A man in a scuba suit is found dead in a forest. What happened?
I recently found myself trying to solve this puzzle while riding in a van driven by Joanna Lemmon, who works with AMC’s Youth Opportunities Program (YOP). We were on a trip with some colleagues, who immediately rose to the bait when Joanna posed the question.
“Was he murdered?” someone asked. “Was he poisoned?”
“Did he walk there?”
“Is it important that this is in a forest?”
Joanna answered simply “yes” or “no,” and we forgot about traffic for a few minutes as we asked more and more questions, trying to figure out the backstory.
Our response was just what Joanna has come to expect. As YOP’s youth adventures and logistics coordinator, she regularly uses mysteries and riddles to entertain and challenge young people on trips she leads.
“Most youth really get into the riddles, particularly when a few of the kids start to figure them out,” she told me later. “The group starts to get competitive and the ones that think they have figured out the riddle try to be ‘helpful’ without giving it away.”
I experienced the same thing years ago when I led trips with Project U.S.E. (Urban Suburban Environments) in New Jersey. I often distracted reluctant teenage hikers from their complaints about aching muscles or heavy loads by posing elaborate riddles that I had learned from other hike leaders, who knew that solving puzzles together provides great trail entertainment.
Joanna and the rest of the YOP staff have many favorites that were passed down from one leader to another in similar fashion, but they also keep several books in their Joy Street office that offer additional challenges. Two of their favorites are Five-Minute Mysteries and More Five-Minute Mysteries by Ken Weber, a prolific author who has written at least four other titles in the series. Similar books and websites also present puzzles that mix elements of the traditional whodunit (such as physical clues and red herrings) with logical challenges and even a little math.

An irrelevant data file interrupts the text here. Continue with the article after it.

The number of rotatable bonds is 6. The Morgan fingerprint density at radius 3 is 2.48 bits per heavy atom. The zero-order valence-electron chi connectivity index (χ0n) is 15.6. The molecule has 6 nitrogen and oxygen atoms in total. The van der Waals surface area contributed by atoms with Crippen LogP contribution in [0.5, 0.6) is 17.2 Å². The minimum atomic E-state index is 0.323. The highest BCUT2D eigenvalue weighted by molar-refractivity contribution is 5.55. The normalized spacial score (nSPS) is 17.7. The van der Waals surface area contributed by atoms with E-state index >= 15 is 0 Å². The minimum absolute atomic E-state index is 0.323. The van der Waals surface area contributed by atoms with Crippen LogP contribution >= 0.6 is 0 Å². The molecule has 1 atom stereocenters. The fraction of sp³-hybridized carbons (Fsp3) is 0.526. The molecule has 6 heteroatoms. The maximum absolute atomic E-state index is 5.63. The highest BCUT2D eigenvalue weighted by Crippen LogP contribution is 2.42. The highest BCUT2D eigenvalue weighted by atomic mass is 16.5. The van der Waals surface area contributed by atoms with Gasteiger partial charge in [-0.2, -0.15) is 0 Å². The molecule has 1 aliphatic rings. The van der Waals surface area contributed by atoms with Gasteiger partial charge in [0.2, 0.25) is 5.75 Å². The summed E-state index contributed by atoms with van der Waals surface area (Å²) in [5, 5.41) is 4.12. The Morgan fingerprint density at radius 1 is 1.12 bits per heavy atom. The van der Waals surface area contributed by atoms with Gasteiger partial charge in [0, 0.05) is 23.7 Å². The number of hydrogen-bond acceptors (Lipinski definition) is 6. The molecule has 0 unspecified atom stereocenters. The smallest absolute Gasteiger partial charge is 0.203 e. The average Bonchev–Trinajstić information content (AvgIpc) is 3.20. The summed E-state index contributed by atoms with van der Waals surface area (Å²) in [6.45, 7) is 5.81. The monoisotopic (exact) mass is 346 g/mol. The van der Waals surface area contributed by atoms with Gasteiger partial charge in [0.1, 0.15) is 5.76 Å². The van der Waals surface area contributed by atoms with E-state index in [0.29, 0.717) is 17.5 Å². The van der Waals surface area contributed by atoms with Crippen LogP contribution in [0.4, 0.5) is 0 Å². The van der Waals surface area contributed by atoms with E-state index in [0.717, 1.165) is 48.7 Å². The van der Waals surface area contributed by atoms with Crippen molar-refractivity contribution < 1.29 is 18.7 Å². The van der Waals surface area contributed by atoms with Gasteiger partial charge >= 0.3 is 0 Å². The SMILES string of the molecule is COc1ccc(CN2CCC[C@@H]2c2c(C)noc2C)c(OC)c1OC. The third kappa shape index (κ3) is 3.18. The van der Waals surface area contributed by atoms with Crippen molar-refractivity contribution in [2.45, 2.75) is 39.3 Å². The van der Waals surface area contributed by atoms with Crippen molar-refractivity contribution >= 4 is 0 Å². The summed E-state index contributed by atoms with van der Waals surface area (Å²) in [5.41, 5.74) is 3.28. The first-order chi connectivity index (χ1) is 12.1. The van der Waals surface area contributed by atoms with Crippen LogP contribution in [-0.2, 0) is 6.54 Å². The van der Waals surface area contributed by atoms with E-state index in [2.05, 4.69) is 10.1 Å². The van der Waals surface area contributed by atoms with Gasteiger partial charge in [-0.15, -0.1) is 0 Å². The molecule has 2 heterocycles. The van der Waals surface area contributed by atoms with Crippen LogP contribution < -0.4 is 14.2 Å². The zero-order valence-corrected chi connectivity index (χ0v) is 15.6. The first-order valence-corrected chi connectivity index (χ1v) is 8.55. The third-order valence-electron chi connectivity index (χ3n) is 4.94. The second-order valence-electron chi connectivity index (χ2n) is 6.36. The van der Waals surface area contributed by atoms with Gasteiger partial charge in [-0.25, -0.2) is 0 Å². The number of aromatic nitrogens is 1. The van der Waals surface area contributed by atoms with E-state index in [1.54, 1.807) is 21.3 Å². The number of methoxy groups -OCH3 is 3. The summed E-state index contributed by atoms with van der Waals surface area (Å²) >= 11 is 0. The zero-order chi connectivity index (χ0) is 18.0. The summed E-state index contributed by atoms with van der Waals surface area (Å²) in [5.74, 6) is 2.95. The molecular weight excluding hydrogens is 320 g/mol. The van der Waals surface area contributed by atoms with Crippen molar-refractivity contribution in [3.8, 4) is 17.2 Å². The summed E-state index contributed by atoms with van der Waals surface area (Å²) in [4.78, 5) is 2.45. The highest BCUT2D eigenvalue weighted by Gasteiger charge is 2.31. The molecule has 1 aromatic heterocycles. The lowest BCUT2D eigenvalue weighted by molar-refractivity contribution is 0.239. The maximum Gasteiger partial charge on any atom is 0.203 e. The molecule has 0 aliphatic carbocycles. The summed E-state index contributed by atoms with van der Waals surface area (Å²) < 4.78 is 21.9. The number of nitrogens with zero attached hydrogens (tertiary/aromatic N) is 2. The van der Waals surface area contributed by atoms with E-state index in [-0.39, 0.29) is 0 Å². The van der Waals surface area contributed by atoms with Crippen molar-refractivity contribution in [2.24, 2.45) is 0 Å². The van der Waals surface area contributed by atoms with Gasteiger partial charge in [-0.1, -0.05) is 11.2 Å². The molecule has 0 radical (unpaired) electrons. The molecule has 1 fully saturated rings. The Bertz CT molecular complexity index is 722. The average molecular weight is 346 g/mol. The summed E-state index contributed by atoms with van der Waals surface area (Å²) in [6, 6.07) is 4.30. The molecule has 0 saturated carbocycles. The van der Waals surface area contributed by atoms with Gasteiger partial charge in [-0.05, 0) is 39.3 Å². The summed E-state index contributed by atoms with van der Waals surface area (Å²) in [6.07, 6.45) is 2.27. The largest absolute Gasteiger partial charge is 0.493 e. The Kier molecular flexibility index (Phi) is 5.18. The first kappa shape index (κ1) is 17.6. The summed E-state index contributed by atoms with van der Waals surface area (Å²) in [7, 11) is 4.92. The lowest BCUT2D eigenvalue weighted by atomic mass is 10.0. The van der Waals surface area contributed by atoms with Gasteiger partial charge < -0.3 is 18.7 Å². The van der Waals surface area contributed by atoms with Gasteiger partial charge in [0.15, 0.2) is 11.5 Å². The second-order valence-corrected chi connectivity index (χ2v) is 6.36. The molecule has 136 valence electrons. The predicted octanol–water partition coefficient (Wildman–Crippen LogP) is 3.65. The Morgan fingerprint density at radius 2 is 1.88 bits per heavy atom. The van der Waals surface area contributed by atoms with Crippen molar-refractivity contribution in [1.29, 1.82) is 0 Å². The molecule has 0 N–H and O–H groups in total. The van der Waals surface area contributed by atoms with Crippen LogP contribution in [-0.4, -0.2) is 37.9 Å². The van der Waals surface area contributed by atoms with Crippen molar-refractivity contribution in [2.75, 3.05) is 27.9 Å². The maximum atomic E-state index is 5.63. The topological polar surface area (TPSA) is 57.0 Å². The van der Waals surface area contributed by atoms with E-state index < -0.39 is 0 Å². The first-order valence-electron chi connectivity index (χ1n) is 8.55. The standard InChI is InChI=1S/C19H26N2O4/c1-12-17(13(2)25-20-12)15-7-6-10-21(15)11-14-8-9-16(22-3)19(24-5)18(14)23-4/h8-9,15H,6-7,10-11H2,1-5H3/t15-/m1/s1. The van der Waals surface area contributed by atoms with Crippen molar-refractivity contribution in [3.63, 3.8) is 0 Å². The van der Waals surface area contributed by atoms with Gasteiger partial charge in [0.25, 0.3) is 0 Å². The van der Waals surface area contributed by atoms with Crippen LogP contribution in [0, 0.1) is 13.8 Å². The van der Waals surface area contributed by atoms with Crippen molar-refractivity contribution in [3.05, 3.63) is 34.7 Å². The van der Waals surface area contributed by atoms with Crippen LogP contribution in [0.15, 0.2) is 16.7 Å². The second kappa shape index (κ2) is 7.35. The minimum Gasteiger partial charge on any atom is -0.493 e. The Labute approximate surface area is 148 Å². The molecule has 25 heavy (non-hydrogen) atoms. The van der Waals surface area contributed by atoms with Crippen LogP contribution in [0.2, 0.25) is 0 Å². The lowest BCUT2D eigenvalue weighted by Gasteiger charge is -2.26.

Joanna also recommends simpler trivia, like the hiking ABCs game, in which each person must name an object in a category starting with the next letter in the alphabet. For example, if you choose the category “musicians,“ the first hiker names a performer whose name starts with A, the second hiker a performer whose name starts with B, and so forth, until you get to Z, and then choose another topic.
“I typically use riddles in the car to pass the time or, more importantly, on the trail when the group is feeling fatigued, in order to keep their minds preoccupied,” Joanna said. When hiking, “this is designed to engage the group and to get them to hike together so that they can hear the next person in line. It usually works pretty well.“
If you’re looking for a way to exercise your children’s minds while exercising their muscles, these sorts of puzzles may be just the thing. And if you’re still trying to figure out what happened to the man in the scuba suit, here are Joanna’s answers to those first four questions: No (said in a “well, not technically” sort of tone). No. No. And a strong Yes.
For more ideas to keep kids entertained, see the following:
Illustration by iStock.
Great Kids, Great Outdoors is an AMC Outdoors blog, written by Heather Stephenson.